One week after four people were killed in a crash in the Invalidenstrasse, the SUV driver's apartment was searched. This was Tagesspiegel from police circles.
At the same time, a spokesman for the Berlin prosecution confirmed the corresponding "picture" report. It was a search warrant for a 42-year-old apartment obtained and executed last Friday.
Investigators are looking into whether the driver of the SUV, Michael M., actually suffered from epilepsy. Asked if there were indications that the defendant was suffering from epilepsy or other chronic illness, the prosecutor said that evidence was being provided that would now be evaluated.
Following the Sept. 6 accident, in the midst of a 67-year-old mother, the businessman stated that he had an epileptic seizure. The woman was sitting in the car as a front passenger, and the man's child was sitting in the back seat.
She is resolute against Michael W. on suspicion of negligent homicide. He was briefly in hospital under police protection after the accident. According to the prosecutor, the man is still silent about the accident and may be represented by a lawyer.
The man has been silent about the accident so far and can be represented by a lawyer. And now he has made statements to the prosecutor. As a spokesman for Tagesspiegel said in the evening, the SUV driver's lawyer said there was "acute medical attention".
The investigation now addresses the question of whether a man can predict a health situation, a prosecutor spokesman said. Translated, this means investigators are checking whether the driver could have acted not only inattentively, but in danger even intentionally.
On the evening of September 6, a 64-year-old woman, her three-year-old grandson and two men, a Spanish woman, 28, and a Briton, 29, were killed in a crash in the corner of the city of Invaliden-Ecke Ackerstrasse.
The mother of the murdered child and her second child had to watch the accident. The 64-year-old victim lived in Hesse, where he worked as a vocational school teacher, and retired in the summer.
Investigating the cause of the accident is difficult
She is said to have visited Berlin to help her daughter take care of her three children. The British and the Spaniard were a couple and wanted to build a life together in Berlin.
The SUV passed the Invalidenstrasse, heading east, into the opposite lane, past a series of cars waiting at traffic lights. Then Porsche raced at a crossroads toward a traffic light, rolled over several times, knocking down four victims and building a fence with him.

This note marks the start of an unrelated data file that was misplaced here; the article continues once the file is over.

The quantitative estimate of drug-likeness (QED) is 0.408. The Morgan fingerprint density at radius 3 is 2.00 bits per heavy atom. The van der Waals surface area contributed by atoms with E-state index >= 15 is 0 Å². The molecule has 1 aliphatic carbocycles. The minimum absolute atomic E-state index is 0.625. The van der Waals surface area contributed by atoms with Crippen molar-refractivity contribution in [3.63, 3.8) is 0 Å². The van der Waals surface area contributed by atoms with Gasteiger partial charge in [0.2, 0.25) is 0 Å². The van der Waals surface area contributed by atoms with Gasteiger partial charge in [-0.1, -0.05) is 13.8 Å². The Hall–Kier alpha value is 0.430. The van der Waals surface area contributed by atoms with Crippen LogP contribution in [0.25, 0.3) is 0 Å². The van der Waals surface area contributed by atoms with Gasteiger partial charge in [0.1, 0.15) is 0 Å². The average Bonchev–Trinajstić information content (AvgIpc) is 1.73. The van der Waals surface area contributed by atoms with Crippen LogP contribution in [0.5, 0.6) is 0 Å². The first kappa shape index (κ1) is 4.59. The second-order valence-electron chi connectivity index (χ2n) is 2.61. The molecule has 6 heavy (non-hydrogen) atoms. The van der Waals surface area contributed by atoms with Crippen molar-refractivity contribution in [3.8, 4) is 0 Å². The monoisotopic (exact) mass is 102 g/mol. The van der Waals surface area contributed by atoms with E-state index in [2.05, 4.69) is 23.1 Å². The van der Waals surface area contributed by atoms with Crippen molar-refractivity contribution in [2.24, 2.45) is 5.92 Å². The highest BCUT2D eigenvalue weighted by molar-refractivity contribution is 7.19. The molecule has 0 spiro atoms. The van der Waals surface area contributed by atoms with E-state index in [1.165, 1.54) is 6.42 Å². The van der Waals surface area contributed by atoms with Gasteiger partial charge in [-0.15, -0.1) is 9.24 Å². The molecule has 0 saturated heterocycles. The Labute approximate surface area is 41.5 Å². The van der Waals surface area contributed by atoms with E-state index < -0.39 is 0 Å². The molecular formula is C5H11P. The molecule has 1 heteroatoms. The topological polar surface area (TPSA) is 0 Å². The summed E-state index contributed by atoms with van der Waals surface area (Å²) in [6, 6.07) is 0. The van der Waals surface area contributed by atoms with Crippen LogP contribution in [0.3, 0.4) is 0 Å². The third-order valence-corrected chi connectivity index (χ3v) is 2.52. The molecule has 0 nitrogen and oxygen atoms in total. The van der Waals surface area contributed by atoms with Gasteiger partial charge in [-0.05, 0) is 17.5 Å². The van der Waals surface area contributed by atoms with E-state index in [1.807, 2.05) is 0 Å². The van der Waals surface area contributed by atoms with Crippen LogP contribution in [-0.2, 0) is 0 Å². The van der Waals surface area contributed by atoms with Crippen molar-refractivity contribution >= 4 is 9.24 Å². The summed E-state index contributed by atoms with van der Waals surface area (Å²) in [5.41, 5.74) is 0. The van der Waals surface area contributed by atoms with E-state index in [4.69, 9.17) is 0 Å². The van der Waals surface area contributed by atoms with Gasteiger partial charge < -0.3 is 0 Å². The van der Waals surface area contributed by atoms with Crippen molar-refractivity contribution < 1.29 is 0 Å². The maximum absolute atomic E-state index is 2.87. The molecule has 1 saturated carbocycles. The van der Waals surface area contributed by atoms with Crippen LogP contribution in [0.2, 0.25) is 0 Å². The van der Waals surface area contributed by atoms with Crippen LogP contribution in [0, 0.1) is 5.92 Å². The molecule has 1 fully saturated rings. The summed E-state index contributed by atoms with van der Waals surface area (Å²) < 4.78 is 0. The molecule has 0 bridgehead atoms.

Investigating the cause of the accident is difficult. About 50 witnesses have been registered so far. They will be gradually questioned by the specially established Invalidenstraße Investigation Team, consisting of six officers.
However, the problem is Most witnesses did not see Porsche racing along Invalides Road. Most consider themselves so-called "devices": They only looked at each other when they heard the impact of the car.
The State Attorney's Office has also hired an assessor to investigate the impact of the accident. Data on the SUV and the video of the Dashcam taxi driver recording the crash are also being evaluated.
Investigators cannot access patient data
The search for a Porsche driver has also become necessary as investigators of a man's doctor do not just access his patient records. It would even be difficult to obtain a court order, because in the records of patients in the so-called possessors of professional secrecy, under the Criminal Procedure Act, there is a prohibition on seizure.
However, if documents related to possible illnesses are found in the home, they can be seized during a search and used as evidence.
Epileptic seizures in which patients lose control of their bodies or continue their actions without awareness can only be demonstrated in one fifth of patients. If the driver of the SUV is an actual epileptic, it should also be clarified whether he has informed the driving license body and whether he has complied with the deadlines.
Epileptics are prohibited from driving, driving licenses are not revoked. Only after various periods in which no seizure has been seen can they be repositioned behind the wheel.